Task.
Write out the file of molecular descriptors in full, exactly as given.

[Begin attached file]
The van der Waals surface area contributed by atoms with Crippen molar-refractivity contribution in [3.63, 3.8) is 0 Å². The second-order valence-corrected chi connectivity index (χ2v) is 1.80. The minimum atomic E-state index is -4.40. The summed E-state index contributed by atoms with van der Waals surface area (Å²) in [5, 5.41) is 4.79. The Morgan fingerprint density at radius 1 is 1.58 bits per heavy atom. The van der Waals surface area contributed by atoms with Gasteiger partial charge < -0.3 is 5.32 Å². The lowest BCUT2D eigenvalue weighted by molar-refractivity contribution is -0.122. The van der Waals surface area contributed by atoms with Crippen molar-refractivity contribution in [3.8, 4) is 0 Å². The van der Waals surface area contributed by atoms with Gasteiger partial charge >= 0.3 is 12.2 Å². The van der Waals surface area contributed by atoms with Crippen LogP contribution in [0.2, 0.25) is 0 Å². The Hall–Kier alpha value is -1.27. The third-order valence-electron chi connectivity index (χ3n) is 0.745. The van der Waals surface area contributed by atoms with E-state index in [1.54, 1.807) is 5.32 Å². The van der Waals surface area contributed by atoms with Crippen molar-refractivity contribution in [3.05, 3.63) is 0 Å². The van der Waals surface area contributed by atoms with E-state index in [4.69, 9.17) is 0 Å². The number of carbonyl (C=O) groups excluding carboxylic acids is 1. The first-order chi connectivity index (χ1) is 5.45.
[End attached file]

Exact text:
The van der Waals surface area contributed by atoms with Crippen molar-refractivity contribution in [3.63, 3.8) is 0 Å². The second-order valence-corrected chi connectivity index (χ2v) is 1.80. The minimum atomic E-state index is -4.40. The summed E-state index contributed by atoms with van der Waals surface area (Å²) in [5, 5.41) is 4.79. The Morgan fingerprint density at radius 1 is 1.58 bits per heavy atom. The van der Waals surface area contributed by atoms with Gasteiger partial charge < -0.3 is 5.32 Å². The lowest BCUT2D eigenvalue weighted by molar-refractivity contribution is -0.122. The van der Waals surface area contributed by atoms with Crippen molar-refractivity contribution in [3.8, 4) is 0 Å². The van der Waals surface area contributed by atoms with Gasteiger partial charge >= 0.3 is 12.2 Å². The van der Waals surface area contributed by atoms with Crippen LogP contribution in [0.2, 0.25) is 0 Å². The Hall–Kier alpha value is -1.27. The third-order valence-electron chi connectivity index (χ3n) is 0.745. The van der Waals surface area contributed by atoms with E-state index in [1.54, 1.807) is 5.32 Å². The van der Waals surface area contributed by atoms with Crippen molar-refractivity contribution in [3.05, 3.63) is 0 Å². The van der Waals surface area contributed by atoms with E-state index in [4.69, 9.17) is 0 Å². The number of carbonyl (C=O) groups excluding carboxylic acids is 1. The first-order chi connectivity index (χ1) is 5.45.